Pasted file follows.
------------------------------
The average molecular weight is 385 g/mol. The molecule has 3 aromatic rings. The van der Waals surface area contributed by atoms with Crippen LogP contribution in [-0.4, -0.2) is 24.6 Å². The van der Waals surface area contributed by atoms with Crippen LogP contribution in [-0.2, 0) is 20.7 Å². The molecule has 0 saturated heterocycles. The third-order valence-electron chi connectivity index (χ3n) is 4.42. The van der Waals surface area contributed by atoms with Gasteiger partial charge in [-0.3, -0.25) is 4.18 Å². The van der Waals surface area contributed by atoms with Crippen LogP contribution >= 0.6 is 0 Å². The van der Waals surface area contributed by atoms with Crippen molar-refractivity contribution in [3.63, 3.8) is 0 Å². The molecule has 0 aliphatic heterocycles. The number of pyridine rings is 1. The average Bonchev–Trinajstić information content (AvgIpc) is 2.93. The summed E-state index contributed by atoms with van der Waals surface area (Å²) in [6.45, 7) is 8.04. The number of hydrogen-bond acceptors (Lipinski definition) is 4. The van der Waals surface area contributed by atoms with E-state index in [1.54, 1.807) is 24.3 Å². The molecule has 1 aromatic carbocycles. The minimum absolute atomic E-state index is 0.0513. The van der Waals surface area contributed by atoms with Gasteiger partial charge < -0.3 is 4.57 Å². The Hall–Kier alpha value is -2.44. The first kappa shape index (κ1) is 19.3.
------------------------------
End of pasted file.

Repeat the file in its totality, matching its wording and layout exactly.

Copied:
The average molecular weight is 385 g/mol. The molecule has 3 aromatic rings. The van der Waals surface area contributed by atoms with Crippen LogP contribution in [-0.4, -0.2) is 24.6 Å². The van der Waals surface area contributed by atoms with Crippen LogP contribution in [-0.2, 0) is 20.7 Å². The molecule has 0 saturated heterocycles. The third-order valence-electron chi connectivity index (χ3n) is 4.42. The van der Waals surface area contributed by atoms with Gasteiger partial charge in [-0.3, -0.25) is 4.18 Å². The van der Waals surface area contributed by atoms with Crippen LogP contribution >= 0.6 is 0 Å². The van der Waals surface area contributed by atoms with Crippen molar-refractivity contribution in [3.63, 3.8) is 0 Å². The molecule has 0 aliphatic heterocycles. The number of pyridine rings is 1. The average Bonchev–Trinajstić information content (AvgIpc) is 2.93. The summed E-state index contributed by atoms with van der Waals surface area (Å²) in [6.45, 7) is 8.04. The number of hydrogen-bond acceptors (Lipinski definition) is 4. The van der Waals surface area contributed by atoms with E-state index in [1.54, 1.807) is 24.3 Å². The molecule has 1 aromatic carbocycles. The minimum absolute atomic E-state index is 0.0513. The van der Waals surface area contributed by atoms with Gasteiger partial charge < -0.3 is 4.57 Å². The Hall–Kier alpha value is -2.44. The first kappa shape index (κ1) is 19.3.